Guide wires are commonly used to assist surgeons during vascular surgery. Guide wires are usually the first to be placed, eventually allowing easy exchange of surgical tools to the target site. The surgeon has to manually control and manipulate the guide wire to the target region. This process is complicated by the tortuous nature of the vasculature and is made worse as the surgeon has limited vision (constant need to switch between overlay angiographs) and control over the guide wire tip (controlling the distal tip from the proximal end). For the first time towards minimally invasive Arteriovenous Fistula Angioplasty Procedures, we aim to improve the controllability of the in vivo guide wire via the attachment of a magnetic tip to the distal end of the guide wire, which under the control of external magnetic field generators can deflect the magnetic tip. This controlled deflection translates to the selection of entrance angle for the guide wire tip, affording distal control.
This is especially useful for navigating around stenosis which is common for patients with Arteriovenous(AV) Fistula. The repeated use of the fistula during dialysis has been claimed as a cause for the high occurrence of stenosis (due to tissue scaring from access). Fistulas and their grafts are however still preferred over other renal access in most situation due to its lower risk of infections. Our proposed system here can improve the controllability, safety and speed of current procedures and can enable AV-Fistula Angioplasty Procedures to be shifted to out-patient clinics.
Student: Bok Seng Yeow
Research fellow: Jinji Sun
Project Investigators: Hongliang Ren, Jackie Ho
Yeow, B. S.; Sun, J.; Ho, J. & Ren, H. Towards Magnetically Actuated Guide-wire Steering in Arteriovenous Fistula Angioplasty Procedures IEEE Conference on Real-time Computing and Robotics (RCAR), IEEE, 2016, best student paper.
The objectives of this project are to design and evaluate the performance of an electromagnetic actuated (EMA) drug delivery system and explore the related issues.
The EMA system consists of magneto-responsive microcapsules as drug carriers, a coil system with controlled currents flowing through, as well as a tracking algorithm for close loop feedback control.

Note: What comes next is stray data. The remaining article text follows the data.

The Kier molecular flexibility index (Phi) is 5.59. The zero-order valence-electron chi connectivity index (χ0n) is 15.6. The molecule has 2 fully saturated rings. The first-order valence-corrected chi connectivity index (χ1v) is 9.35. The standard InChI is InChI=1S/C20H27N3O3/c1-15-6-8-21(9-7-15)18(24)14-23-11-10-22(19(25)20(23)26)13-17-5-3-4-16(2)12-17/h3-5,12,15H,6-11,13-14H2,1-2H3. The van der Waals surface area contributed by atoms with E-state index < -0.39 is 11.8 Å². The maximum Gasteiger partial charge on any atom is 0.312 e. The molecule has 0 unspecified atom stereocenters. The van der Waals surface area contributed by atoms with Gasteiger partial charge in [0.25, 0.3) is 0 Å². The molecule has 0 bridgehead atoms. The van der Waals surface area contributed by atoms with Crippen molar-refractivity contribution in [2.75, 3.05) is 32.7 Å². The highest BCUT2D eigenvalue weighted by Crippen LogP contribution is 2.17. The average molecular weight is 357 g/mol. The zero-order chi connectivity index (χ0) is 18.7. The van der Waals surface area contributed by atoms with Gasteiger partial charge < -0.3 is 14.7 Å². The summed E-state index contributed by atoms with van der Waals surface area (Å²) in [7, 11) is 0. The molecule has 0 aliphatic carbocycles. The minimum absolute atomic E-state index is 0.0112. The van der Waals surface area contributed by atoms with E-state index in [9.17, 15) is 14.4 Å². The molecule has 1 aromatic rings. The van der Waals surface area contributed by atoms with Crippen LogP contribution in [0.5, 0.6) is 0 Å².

The magneto-responsive and thermal sensitive microcapsules are prepared through an encapsulator. The properties can be further utilized for controlled drug release. The encapsulated microbubbles are prepared based on a gas foaming technique for enhancing the ultrasound imaging contrast.
The coil system consists of 2 Helmoholz coil pairs and 2 Maxwell coil pairs are fabricated with printed aluminum skeleton and copper wires. A current control system including 3 DC motor governors and a USB to RS485 converter are added to realize programmable current control. Hence, the magnetic fields generated by the coils are controlled by the signals sent by the computer. Figure 1 shows the principle of actuation over the microcapsules.
Fig. 1: Principle of Magnetic Actuation over the Microcapsules
Figure 2 shows the preliminary set up for actuation over microparticles within the region of interest.
Fig. 2 Setup for Microparticles Actuation
Microcapsules with evenly distributed magnetic stripes have been fabricated. The stripes make the spherical microcapsules asymmetric so that their locomotion control is directed. Alignment and movement of the microcapsules are observed in the EMA system under DC output, while rotation is observed under sinusoidal output current.
Fig. 3 Microcapsules with magnetic CI strips. Scale bar: 200μm.
Fig.4 Magnetic actuation with (A)small cylindrical magnet and (B)magnetic microcapsules
Staff: Shen Shen, Song Shuang and Zhu Jingling
PIs: Ren Hongliang and Li Jun
Presentations and Publications
1．Shen Shen, Shuang Song, Jingling Zhu, Max Q-H Meng, Jun Li and Hongliang Ren, Preliminary Design towards a Magnetic Actuated Drug Delivery System, 7th IEEE International Conference on Cybernetics and Intelligent Systems and the 7th IEEE International Conference on Robotics, Automation and Mechatronics, 2015.
Poster in BME Showcase 2015
Magnetic microbubbles which can be controlled by an external magnetic field have been explored as a method for precise and efficient drug delivery. In this paper, a technique for the fabrication of microbubble encapsulated magnetic spheres is presented. The resultant magnetic spheres were subsequently imaged using ultrasound and the encapsulated microbubbles proved to appear as bright spots and resulted in enhanced ultrasound image contrast, as compared to the solid magnetic spheres which appeared dull. A tracking algorithm was then developed for the tracking of the magnetic microbubbles based on optical flow tracking. Further development of the magnetic microbubbles and tracking algorithm can lead to future use of the tracking algorithm in the case of in vivo injection of the magnetic microbubbles.
1. Loh Kai Ting, Ren Hongliang and Li Jun, Tracking Magnetic Particles under Ultrasound Imaging using Contrast-Enhancing Microbubbles, The 11th Asian Conference on Computer Aided Surgery, 2015.
Poster in BME Showcase 2015